Resources on Faith and Science
Some Introductory Thoughts
For people raised in, or largely only exposed to, the evangelical church it can be a common assumption that there is only one Christian way to reconcile scripture with scientific discovery which is to place upon scripture the full burden of literal and historical proof when it comes to the explanation for creation, human origins, and ancient history. Those who hold to this framework take Genesis (specifically the first eleven chapters) as a literal historical work, making it the same genre as a news article of today describing some event that has transpired. It may come as a surprise then that while Genesis could be interpreted via such a method that has not been the only method by which Christians (the whole of Christendom) have interpreted or understood the purpose of the text.
The intent of this page is not to belittle any who hold to literal 7-day creation view; rather I want to put that view within it's proper context which is to say that it is not the only possible way to interpret scripture and still claim the identity of a faithful Christ follower.
How we understand scripture is crucial when it comes to discerning who God is. If we get scripture wrong, then we are going to get God wrong. This is because is a record of humanities interactions with God as he revealed himself to us.
It is important that we understand the various genres at work within the Bible. The Bible is not a single genre; rather it is a library of many different genres. Within the Bible we find not just accounts of history, but legal documents, poetry, allegory, and even mythic stories of which the intent is not to convey truth through literal historical claim; rather it weaves a rich theological web by which we gain a fuller understanding of God's nature and desire.
Within the words of Jesus we find this to be true; whether in the illustration of a camel passing through the eye of a needle, or the richness of his parable teaching. The bible has a deeper literary heritage than a single interpretive lens can reveal.
Likewise the Bible is bound within specific cultural contexts. While all of scripture was written for us, it was not all written to us. The ancient world of which Genesis through Deuteronomy inhabit was far different from the one of today. Not only did they use different words, and live in different cultures, they held a fundamentally different view of how creation was structured. We often take for granted in our thinking that there is a separation between the material world and the spiritual world. For those that were passed the oral traditions of the origin stories of humanity they only understood the world as one thing in which material and spiritual realms are bound together like two sides of a coin.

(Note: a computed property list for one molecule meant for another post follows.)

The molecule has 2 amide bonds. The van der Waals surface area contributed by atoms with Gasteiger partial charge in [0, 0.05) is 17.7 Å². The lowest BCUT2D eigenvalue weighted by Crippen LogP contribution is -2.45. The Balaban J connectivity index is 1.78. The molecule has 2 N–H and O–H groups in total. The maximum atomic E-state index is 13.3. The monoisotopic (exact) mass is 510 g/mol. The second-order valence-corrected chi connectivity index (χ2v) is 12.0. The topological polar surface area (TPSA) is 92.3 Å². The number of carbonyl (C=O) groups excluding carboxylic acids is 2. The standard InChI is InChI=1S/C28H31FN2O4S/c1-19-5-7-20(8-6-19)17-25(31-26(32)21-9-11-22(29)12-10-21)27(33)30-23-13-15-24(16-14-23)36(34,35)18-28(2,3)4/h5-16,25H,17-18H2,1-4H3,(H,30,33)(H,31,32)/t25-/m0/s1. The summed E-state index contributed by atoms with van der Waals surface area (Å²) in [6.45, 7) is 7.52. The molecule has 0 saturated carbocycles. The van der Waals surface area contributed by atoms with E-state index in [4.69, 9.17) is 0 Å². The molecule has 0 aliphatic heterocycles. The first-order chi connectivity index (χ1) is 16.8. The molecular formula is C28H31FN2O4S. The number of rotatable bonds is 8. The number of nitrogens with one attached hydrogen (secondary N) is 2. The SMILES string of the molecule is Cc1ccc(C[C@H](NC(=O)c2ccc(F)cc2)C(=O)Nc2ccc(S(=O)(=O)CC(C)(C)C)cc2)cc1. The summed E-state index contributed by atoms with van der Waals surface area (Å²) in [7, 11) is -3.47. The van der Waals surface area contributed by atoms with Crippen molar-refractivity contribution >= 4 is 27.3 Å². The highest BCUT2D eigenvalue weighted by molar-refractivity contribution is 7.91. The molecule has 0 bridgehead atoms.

So, when we come to such an ancient text with our modern expectations of empirical (provable through the five senses) truth we are asking something of the text that it never sought to provide an answer to; rather we are imposing upon it.
Here are some resources that go into better detail how it is that we can, and should interpret scripture within its proper context:
Reconciling Science and Faith
An effect of the enlightenment, and subsequently the philosophical entrenchment of modernism is the arrival of scientific inquiry as a means by which humans can know what is and isn't true about our material world. Sir Isaac Newton, a man many see as the father of modern science, was also a deep man of faith. Where many today see a clear division Newton did not, and it is worldview that still guides many scientists today in both their faith and their desire to understand the universe.
Many in the modern atheist club such as Dawkins or Hitchens argue that God only exists as a phantom of human thought; a being created by us. Central to their argument is that God cannot be found via any scientific experiment; there are no means by which one may offer material evidence of God's existence. Second, and important to this worldview, is that the material world is the totality of existence and that there is no spiritual 'other' in which God could exist.
Dawkins and Hitchens; had they stopped here would be able to make a true statement which is. We cannot prove through modern scientific means that God exists. They however move past this statement of truth and add to it a claim (I would argue a claim of faith), that this alone is sufficient evidence on which to claim that therefore no God exists. However the best science can say is that it cannot prove, nor disprove the existence of God. That is to say it is not necessarily the job of science to reveal God directly.
When Newton, and other scientists of Christian identity, practice(d) science it is a means by which they better understand God's creation. It is not an antagonist to faith; rather it is a companion of faith. Science complements faith by giving us a way to experience and understand more deeply the world God has given us to inhabit and explore.
In summary, many in the atheist camp ask for people to make a leap of faith. Claiming scientific inquiry disproves God's existence is asking more of scientific inquiry than it can produce; namely that it can neither prove nor disprove God through material means. The effect of modernity upon us is that we are constantly asked to choose between two polar opposites in which science and faith are seen as the extremes. In reality though more nuance is allowed than this argument gives credit. However, a thinking person can see through this false dichotomy and hold a more nuanced view.
Below are resources that explore the companionship of faith and science further.
- Video (3 Minutes): A Biologists Perspective
- Video (40 Minutes): I Have a Friend Who... Believes Science Disproves Faith: Sermon by John Ortberg
- Essay: What Scientists Do by Steven Benner (PDF)